You (Probably) Don’t Need SSD Hosting!

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Yes, SSDs are superior. Yes, they last longer.

And no, you probably don’t need them on your hosting service!

If you’ve been searching for web hosting, you’re surely familiar with SSD drives. Normal server hard disks (HDDs) are spinning disks that require the movement of a head to read and write data. They’ve been used for decades and are the workhorse of the computing world. SSD stands for “Solid State Drive”, and resemble the flash sticks that you plug into the USB port of your computer.

How are SSDs Different?

The differences between SSDs and HDDs simple to explain. SSDs don’t have moving parts. They don’t spin, and they don’t wear out. The lack of moving parts means that SSDs are faster than HDDs. Much, much faster! Their read/write speeds blow HDDs out of the water. There are so many reports and benchmarks out there, that it’s not worth even linking to the reports. The facts are clear – SSDs deliver superior performance.

But….?

The (Temporary) Con of SSDs?

Today, the main downsides with SSDs are cost, and storage capacity. Currently, SSDs offer a fraction of the storage space compared with HDDs for the same price. Take a look at the InMotion dedicated server page for example. The same server is offered with two options:

  1. 2×2 TB HDD or
  2. 1×500 GB SSD

That means you can get up to four times more storage with an HDD than an SSD. Conversely, if you want the same storage on an SSD that you get with an HDD, you’re going to have to pay a lot more.

But That’s Not the Real Issue!

Despite what it looks like, these are side issues. Technology can always catch up. SSDs will become cheaper, and they’ll increase in capacity. So these differences might not hold water for long.

The real question is: Does it make your website faster? And the answer is…probably not.

Why?

Caching – Minimizing the Use of the Disk

Disk access is slow – even when we’re talking about SSDs. Because it’s not just about raw data transfer speeds. There’s a bunch of overhead associated with each individual request. An extreme example is FTP. Have you ever tried to download or upload hundreds of files over FTP? It’ll take forever. Because even if you have an excellent connection and fast Internet, every file incurs an overhead that requires a sort of “handshake”.

Frequently Accessed Data

The same principle is true for regular disk access. While not as bad as with FTP, web servers generally try and avoid using the disk as much as possible. The pattern of data access is such that most of the time, we end up requesting the same data over and over. The same files, the same queries. Like when multiple visitors request a single web page. Web servers exploit this by speeding up the delivery of data that’s requested often.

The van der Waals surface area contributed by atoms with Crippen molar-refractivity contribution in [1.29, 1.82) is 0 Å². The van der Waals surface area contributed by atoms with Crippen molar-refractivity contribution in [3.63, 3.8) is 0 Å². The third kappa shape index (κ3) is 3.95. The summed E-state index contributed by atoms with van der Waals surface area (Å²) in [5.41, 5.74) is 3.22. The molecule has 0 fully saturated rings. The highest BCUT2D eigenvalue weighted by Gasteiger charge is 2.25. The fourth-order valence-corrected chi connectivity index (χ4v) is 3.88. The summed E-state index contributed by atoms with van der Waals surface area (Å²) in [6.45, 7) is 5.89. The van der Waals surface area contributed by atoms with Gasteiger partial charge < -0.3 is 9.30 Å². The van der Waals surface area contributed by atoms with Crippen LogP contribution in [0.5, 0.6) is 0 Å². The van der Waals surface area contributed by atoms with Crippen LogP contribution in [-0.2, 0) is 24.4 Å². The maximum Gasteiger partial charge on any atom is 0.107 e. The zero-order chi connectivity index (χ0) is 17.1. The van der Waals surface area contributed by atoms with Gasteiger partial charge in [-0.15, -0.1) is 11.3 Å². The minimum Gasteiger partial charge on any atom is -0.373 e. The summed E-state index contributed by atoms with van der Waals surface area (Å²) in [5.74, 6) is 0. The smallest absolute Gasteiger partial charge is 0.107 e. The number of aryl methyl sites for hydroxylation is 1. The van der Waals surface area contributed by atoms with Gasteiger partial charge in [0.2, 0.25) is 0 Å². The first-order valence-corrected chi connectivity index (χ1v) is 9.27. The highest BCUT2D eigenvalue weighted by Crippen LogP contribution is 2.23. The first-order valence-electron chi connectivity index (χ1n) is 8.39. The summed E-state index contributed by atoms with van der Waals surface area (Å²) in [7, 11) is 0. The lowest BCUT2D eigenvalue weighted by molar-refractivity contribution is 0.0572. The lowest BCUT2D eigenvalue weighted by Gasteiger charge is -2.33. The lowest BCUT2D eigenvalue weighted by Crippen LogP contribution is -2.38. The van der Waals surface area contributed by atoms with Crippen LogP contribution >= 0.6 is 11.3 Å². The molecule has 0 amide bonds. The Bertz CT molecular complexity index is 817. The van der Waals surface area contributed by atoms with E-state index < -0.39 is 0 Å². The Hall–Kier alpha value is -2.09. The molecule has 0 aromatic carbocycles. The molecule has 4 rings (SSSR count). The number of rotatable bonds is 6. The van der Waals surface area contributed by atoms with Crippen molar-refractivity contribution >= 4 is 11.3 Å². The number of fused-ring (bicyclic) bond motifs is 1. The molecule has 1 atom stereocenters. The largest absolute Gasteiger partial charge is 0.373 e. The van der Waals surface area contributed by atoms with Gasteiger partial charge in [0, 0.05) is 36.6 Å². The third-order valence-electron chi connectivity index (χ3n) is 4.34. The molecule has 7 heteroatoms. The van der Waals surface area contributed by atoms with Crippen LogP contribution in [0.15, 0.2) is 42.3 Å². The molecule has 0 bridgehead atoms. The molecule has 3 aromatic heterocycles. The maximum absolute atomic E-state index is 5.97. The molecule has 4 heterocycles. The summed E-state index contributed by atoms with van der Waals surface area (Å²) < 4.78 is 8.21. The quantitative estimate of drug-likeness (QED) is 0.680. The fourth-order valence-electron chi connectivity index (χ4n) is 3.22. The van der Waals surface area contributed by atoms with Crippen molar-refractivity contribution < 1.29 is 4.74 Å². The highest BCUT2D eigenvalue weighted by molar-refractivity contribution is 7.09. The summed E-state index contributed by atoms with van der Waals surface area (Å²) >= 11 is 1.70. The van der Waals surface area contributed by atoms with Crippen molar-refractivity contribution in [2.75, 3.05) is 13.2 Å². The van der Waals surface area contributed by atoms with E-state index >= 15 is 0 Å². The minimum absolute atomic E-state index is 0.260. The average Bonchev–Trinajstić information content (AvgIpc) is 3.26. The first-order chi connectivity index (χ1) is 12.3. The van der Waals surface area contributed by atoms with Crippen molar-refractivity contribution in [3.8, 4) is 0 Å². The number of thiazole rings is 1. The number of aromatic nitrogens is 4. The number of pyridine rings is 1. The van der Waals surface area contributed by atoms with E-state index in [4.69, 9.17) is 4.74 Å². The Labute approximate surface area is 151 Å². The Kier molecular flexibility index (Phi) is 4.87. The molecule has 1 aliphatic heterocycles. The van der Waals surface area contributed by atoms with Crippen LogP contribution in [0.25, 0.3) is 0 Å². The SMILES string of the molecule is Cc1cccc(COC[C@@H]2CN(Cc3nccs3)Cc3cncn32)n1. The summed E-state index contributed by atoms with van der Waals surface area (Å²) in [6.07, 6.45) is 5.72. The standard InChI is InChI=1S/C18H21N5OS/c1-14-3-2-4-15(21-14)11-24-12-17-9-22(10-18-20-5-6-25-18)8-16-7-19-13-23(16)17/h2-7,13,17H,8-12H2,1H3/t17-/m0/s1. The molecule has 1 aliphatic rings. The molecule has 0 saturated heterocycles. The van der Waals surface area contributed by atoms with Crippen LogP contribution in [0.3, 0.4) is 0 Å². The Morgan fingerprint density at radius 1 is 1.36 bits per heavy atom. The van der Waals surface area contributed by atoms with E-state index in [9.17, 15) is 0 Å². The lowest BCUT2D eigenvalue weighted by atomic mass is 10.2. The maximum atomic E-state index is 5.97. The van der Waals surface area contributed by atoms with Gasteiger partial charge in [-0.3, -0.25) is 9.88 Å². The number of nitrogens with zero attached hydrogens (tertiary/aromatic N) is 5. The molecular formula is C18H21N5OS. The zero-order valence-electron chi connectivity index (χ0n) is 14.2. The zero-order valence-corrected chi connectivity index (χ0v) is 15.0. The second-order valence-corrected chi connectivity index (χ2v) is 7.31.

They do this by storing as much information as possible in the “cache”. The cache is a special type of memory that’s blazing fast – but it’s greatly limited in space. It’s also “volatile” – meaning the data is lost when the power’s switched off.

So we don’t use cache for long term, permanent storage. Instead, we use it for frequently accessed information that we can serve quickly. The hard disk is queried a few times, then the important data is loaded into the cache and served from there the next time.

What Information Does a Disk Store?

A website stores two kinds of data on its storage systems:

  1. Files, images, and other static content
  2. Database information

CDNs for Files and Static Content

Most websites today use CDNs for delivery of static content like CSS, Javascript files etc. Even regular websites like yours and mine, use services like Cloudflare that distribute images etc across multiple servers across the world. WordPress’s “Jetpack” plugin allows you to store your static images on specialized servers for free. So your own site doesn’t really need to be bothered with delivering this stuff. Your local disks need to be queried once – that’s it. The rest of the time, your CDN takes over and doesn’t bother your site.

Which leaves the database

Database Cache for Database Content

Now your database can’t be handed off to a CDN. That’s dynamic and needs to remain local. But even here, your servers take the load off your hard disks without you even knowing it! Your database has a special cache that stores the results of frequently used queries, indexes, and other data that your disk would otherwise have to serve. Ideally, we would not want the database to be bothered at all! Not unless there’s some new data that needs updating.

But is the Database Cache Enough?